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Cedar Rapids Gazette: Saturday, November 30, 1974 - Page 8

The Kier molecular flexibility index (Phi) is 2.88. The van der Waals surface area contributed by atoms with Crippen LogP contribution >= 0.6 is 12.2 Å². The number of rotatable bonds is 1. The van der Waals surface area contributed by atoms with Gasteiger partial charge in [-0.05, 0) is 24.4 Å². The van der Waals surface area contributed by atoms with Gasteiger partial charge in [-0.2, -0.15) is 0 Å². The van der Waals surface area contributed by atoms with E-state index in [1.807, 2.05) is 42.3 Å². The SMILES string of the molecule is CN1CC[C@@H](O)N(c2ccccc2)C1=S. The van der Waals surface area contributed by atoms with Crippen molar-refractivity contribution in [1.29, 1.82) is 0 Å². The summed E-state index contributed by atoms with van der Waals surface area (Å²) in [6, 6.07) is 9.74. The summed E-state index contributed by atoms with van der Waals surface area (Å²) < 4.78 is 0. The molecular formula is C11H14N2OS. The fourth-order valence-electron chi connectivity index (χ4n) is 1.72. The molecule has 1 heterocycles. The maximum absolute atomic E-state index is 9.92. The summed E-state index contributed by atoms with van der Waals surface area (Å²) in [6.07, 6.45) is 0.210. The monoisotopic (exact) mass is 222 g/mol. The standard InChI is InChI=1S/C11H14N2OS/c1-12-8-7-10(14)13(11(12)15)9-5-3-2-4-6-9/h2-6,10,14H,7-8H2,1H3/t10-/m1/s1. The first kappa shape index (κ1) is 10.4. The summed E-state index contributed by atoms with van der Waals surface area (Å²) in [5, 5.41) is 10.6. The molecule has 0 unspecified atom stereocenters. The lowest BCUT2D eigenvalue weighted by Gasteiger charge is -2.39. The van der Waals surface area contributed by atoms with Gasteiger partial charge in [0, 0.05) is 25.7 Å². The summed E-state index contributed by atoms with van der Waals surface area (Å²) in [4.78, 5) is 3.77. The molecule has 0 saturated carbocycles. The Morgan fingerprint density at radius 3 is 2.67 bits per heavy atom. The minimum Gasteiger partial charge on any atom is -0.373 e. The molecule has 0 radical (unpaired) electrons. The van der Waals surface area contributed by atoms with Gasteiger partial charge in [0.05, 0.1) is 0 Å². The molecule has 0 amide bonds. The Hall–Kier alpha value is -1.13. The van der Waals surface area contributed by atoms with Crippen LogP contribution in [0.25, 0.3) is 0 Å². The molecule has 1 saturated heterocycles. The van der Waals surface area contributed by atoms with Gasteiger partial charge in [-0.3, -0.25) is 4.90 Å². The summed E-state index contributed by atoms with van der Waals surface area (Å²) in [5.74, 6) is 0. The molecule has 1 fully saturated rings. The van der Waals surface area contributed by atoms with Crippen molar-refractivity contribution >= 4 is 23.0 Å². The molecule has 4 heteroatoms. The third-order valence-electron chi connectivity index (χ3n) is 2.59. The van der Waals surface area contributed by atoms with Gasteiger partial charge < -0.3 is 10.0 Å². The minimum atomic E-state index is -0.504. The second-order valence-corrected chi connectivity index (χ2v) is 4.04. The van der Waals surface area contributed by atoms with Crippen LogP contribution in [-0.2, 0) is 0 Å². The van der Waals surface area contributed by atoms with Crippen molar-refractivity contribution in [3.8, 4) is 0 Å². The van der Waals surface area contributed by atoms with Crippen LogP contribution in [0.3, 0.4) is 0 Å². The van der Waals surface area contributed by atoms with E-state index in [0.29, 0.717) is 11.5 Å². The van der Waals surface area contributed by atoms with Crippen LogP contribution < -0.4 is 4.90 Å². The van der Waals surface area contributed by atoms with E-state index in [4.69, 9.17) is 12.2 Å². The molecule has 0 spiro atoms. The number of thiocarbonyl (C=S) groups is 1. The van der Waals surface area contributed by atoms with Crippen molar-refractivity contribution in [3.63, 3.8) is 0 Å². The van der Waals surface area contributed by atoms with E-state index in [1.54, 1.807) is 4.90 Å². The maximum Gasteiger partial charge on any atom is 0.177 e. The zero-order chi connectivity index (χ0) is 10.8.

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   Cedar Rapids Gazette (Newspaper) - November 30, 1974, Cedar Rapids, Iowa                                The (Vdar Itaplds Gazette: Sal., Nov. 30, 1071 Casting Out Demons Idea No Longer Strange By Kdmond K. Gravely, jr. W7J New York Times News Service NEWTON, Mass. One man supported her head and shoulders, and two or three ministers knelt around her in the front of the sanctuary of the Newton Presbyterian church. The woman, sitting between the pulpit and the pews on the carpeted floor, pled for help. "Please get me right. Please just get me right. 1 don't care what you she said to the ministers. She had fallen to the floor asking for prayer for her crippled leg. They talked with her quietly for a minute or so, and then asked her to repeat a statement of faith, which she followed in a soft voice until she came to the last word, which she seemed unable to repeal. Instead, she moaned. "That's one of the ministers said. "Come out shame, in the name of Jesus. the commands persisted and the woman gagged, although no one was touching her mouth or throat. Strange Voice Suddenly, her whole body thrashed violently and a strange, high-pitched voice came out of her mouth, "I'll liumilate her. I'll humiliate her. I'll make her fall in front of her friends." "No you a minister replied. "Come out of her, Satan, in the name of Jesus. Loose her and come out of her." Another quick cough and it was over. A smile eased across her face, and she prayed, "Thank you, Lord, I'm not ashamed. I'm free." She laughed, as did those around her. with relief. A scene from the movie "The Exorcist" it was not, but an exorcism it most certainly was. For hundreds of thousands of people housewives, en- gineers, ministers, businessmen, doctors the idea of cast- ing demons out of people is no longer strange, though it is relatively new to them. They have seen exorcisms performed and some say they have personally experienced the sudden departure of alien spirits residing in them. The extensive growth of this phenomenon, which can be seen in nearly every major city in the nation, has been highly controversial both among church leaders and the medical profession. Some religious leaders doubt that there are such things as demons and if they do exist, doubt that exorcism is the way to deal with them. Dr. Karl A. Menninger of the Menninger Foundation in Topeka, Kan., called exorcism an "interesting fantasy" not something to be taken seriously. Nevertheless, an increasing number of people are taking it seriously, and books on the subject abound. Unlike the movie, the books describe encounters with un- seen, evil forces said to lie lodged inside human beings but discoverable when certain exacting procedures are followed. In some churches, these procedures have become an accepted even expected part of the minister's function. Such a church is the Hegewisch Baptist church in Chicago. Win Worley, the tall, stout minister of the church, said that after nearly every church service there are four each week people come to the front of the church asking that he expel the silent intruders that they say have invaded their lives. When the prayer of exorcism is made, Worley said, it is not unusual for an evil spirit to speak and to answer ques- tions through the vocal apparatus of the person it inhabits, but, he says, always wilh-a voice and personality completely unlike that of the person. Recorded in Mark Christian exorVisls take their authority from the words of Christ recorded in Mark "And these signs shall follow them that believe; in My name shall they cast out devils." They emphasize that exor- cism is not something to be played with and that it can be extremely, dangerous for a person to attempt it who is not equipped to do so. Their power; they say, comes by faith in the authority given by Christ. As the exorcisms are performed according to many ac- counts, the spirits frequently manifest their belligerence With displays of extraordinary physical strength, which they Im- part, to the person they are in. For that reason it is not un- usiiiil to read of several people holding a person being deliv- ered from demons. The widespread revival of exorcism among Christians appears to be a direct counter to the occult movement an evangelical response to what is perceived as an alarming spread of satanism which has touched every city and major university in the nation. At the same lime! it lias be- come' an integral part of a renewed interest among many Christians of all denominations in the supernatural aspects of Christianity. Kcnewcd Interest Much of this renewed interest is centered in what is known as the "charismatic which comprises several million Protestants and at least Catholics in this country and abroad. The movement emphasizes that a believer can have a personal relationship with God and that lie can be "baptized in the Holy just as (he disciples of Jesus "were all filled with the Holy Ghost, and began to speak with other as Acts relates. The movement places importance on the or such supernatural gifts as healing miracles, unknown tongues and their interpretation and identifying spirits, which is the gift relied on by those who cast out evil spirits. Maxwell Whyte, a minister of the United Apostolic Faith church in Scarborough, Ontario, is generally regarded as the lather of the "deliverance" ministry in North America He says he discovered exorcism almost by accident 28 years ago when he was praying for a man afflicted with asthma from birth. After getting no results, he remembered a woman who had told him of seeing an old Scottish preacher cast out demons. "I prayed about it and I did it and it worked. II was very spectacular. The evil spirits coughed out of him Whvte said. The process took more than an hour and 20 minutes and when ii was over there was a pile of handkerchiefs full of .spit. But the man breathed deeply-and freely for the first time. "Every time I've seen him since, he's been perfectly Whyte said. Whyte, a tall, heavy-set man of liti, said that I ho deliver- ance ministry "is growing and consolidating, it's bringing help to thousands of people." Well-Known Teacher One of the best-known teachers about deliverance is Derek Prince, formerly a professor in ancient and modern philosophy at Cambridge university in England, and now an internationally known leader of the charismatic movement. He asserts that demons are just as real today as they were in the time of Christ and that they act the same way as they did then. Most exorcists believe that demons are fallen angels and arc directly under the command of Satan. They are said to be able to enter a person only under certain conditions, such as severe emotional stress or fear, according to most exorcists. Exorcism, by its nature, does not come quietly to a church. Seldom do all the church members accept the prac- lice of deliverance and sometimes the church splits. But in many cases, exorcism leads to increases in church attend- ance and financial support. At the Westside Baptist church in Leesburg. .Fla., where exorcism began taking place in 19B8, Dick Colenum, the pas- tor, said that attendance jumped from about 90 to as many as 500 people a week in two years. But exorcism still has many doubters, to whom the ques- tion is not so much whether exorcism is the way to handle demons but whether there are such things as demons to ex- orcise in the first place. An official church document of the United Presbyterian Church of the U. S. A. slates: "To attribute angry and hoslile feelings to the devil is to be freed from having to face the truth within one's self about where those feelings come from and what one must do to overcome them. UPI TeleDHolo Reopen Dome Visitors to the recently reopened Kansas Capitol building dome in To- peka are silhouetted against the windows as they walk above the inner glass dome. The dome area has been closed to visitors since August, 1 969, for reasons of "safety and sanitation." The glass dome is about 175 feet above the floor and the main outer dome is about 1 00 feet higher. Forced To Make Political Gifts, Fired Telephone Executive Says DALLAS (AP) A former executive of Southwestern Bell has charged that the firm required its top officials to conlribulc or more each month from their salaries to selected politicians. The charges were made by James Ashley. former commercial manager for Southwestern Bell in San Antonid and now a co-plaintiff in a million libel and defa- mation suit against the utility company. The other plaintiff is the family of T. 0. Gravilt, a for- mer Southwestern Bell man- ager for Texas who committed suicide last month and report- edly left notes accusing the company of using deceitful practices and making illegal political con- tributions. "Wild, Ridiculous" Ashley said in an interview thai the executives were told thai money was included in their salaries for political conliibulions. But C. L. Tndd, vice-pres- ident and general manager of Southwestern Bell, called charges by Ashley and other accusations made against the company in the suit "wild and ridiculous." "We have apparently been accused, tried, and judged in the minds (if some people without benefit nf a Todd said, referring also lo recent charges that Southwest- ern Bell security men helped law enforcement agencies set up illegal wiretaps. Ashley said thai "up until Hlliti, we gave 850 a month in cash." lie added that after that a "political contact man" for Bell would send out notices to executives Idling them where to send the contribu- tions. The money then was paid by personal check, he said. "No Choice" "We had no choice." Ashley said. "We were required to make those 'voluntary' con- tributions." Ashley was fired by South- western Bell during an in- ternal probe which the compa- ny said touched on Gravitt's area of responsibility. Ashley claims in the suit he was fired and Gravitl into sui- cide" because the two resisted "corporate rapacities." Todd said that the charges made against the company "will be answered thoroughly and completely in court." Referring lo Ashley, he said some of the charges he has made "are the very reasons for which he was dismissed." a Year Ashley said the contribu- tions amounted lo a year. He added thai he knows that this same system of polit- ical contributions was used among Bell executives outside of Texas. Ashley said that in llllili Bell executives were given raises with the understanding that all or part of this money was to be used for the political contributions. By Denis Gray STUTTGART, Germany (AP) H's a long way in time and place from Stuttgart, Dec. 1, 1974, to the epic World war II tank in North Africa, but there is a connection: the name of Rommel. Field Marshal Erwln Rommel, "The Desert carved a name for himself as commander of Hitler's Af- rica Corps which fought massive armor bailies with allied forces. Later, Rommel was forced to commit suicide after lie turned against Hitler. The general left behind one son, Manfred, now -Hi, who did not follow his father's foot- steps nor, he says, did he be- come what the elder Rommel had wanted him to be a malhcmalician or a sports star. Chose Polities The son chose politics and on Dec. 1 he will be in the run-off election for mayor of this key south German in- dustrial center. If he wins, some political commentators have claimed it will be be- cause of the legend still cling- ing tojhe Rommel name. The younger Rommel disputes this. "When the son runs a campaign, you don't elect his he said in an inter- view. "In 20 years I've worked my way up from a poor stu- dent to a stale secretary and therefore believe I'm someone in my own right." But as much as the younger Rommel wishes to downplay his background it is inevitable that some consider the field marshal his son's most effec- tive campaign worker. It was also perhaps no coin- cidence that recently a local movie house replaced its usual niidie fare with a screening of "The Desert the old film about the German gener- al. The son speaks of his father with great respect. And observers say he shares some of his qualities nota- bly a stress on careful plan- ning, an easy manner with the Pierpont Wrote 'Jingle Bells' NEW YORK (UPI) The popular "Jingle by Bostonian composer James Pierpont, was originally written for local Sunday- school entertainment in 1857. Although it was copyrighted as "One Horse Open the song was soon repiiblished under the title we use todav. DALE'S FRESH FRUIT BASKETS THEY'RE THE SWEETEST GIFTS! Heaping 14 '3.50 Peck.....TWO n-HotpMof. DAiniRRUITMgRKET average citizen and a sense of fair play. The younger Rommel's low- keyed, folksy approach served him well with the local citi- zens during the campaign. Likening his own style lo his father's, the younger Rommel said the mars'hal had "a close relationship lo simp people. He had more frient among the soldiers llu among the senior officers." Unlike recent name-callin bailies between the ruling Si cial Democrats (SPD) and II: conservative Christian Demi crat (CDU) opposition, Hi Stuttgart campaign has been fight with kid gloves. "I don't buy the idea i slandering one's politic said the youngc Rommel, who is running o the CDU ticket. In fact, he has followed tin behavior so closely thai on newsman asked him sarcasli cally whether he was alsi going to vole for his opponent The younger Rommel wai 15 years old when his falliei was forced to commit suicicli by taking poison Oct. 14, 1044 after being linked to an abor live attempt lo assassinate Hitler. Last Moments Manfred Rommel recall! his father's last moments: "Already weeks before Hit 14th of October the Gestapo stood outside our house nighi and day on the 1-llh, gen erals Burgdorf and Maisc! from the army's personnel off- ice visited us. In a friendl.v manner they asked lo speak lo my father privately. "After about an hour my father came and said he had ten minutes left lo say goodbye lo my mother and myself after my father had 'received assurances that nothing would happen to his family and members of his staff, they discussed funeral arrangements and took him away in a car. "Twenty five minutes later the telephone rang and they told us he had suffered a brain stroke and was dead." After the war, the younger Rommel studied law and en- tered Hie stale civil service in Badcn-Wuertlemberg, gaining a solid reputation as an able administrator and financial expert. He has risen to the off- ice of under-secrelary in the stale's finance ministry. When former Mayor Arnulf Klell died last Aug. 14, can- didates for the job in an elec- tion Nov. 10, Rommel emerged as the lop vote-getter with 44.2 percent, but Ihis was not enough to win the absolute majority needed. His SPD op- ponent Peter Conradi was second in the field with 31.2 percent of the vote. Only a simple majority will be needed in the Dec. 1 con- test. Phone for FA f V 1 APPLIANCE SIRV8CI 8 lo tpjcrLraJr Open Saturday 620 phone 2nd Ave. SE 364-0213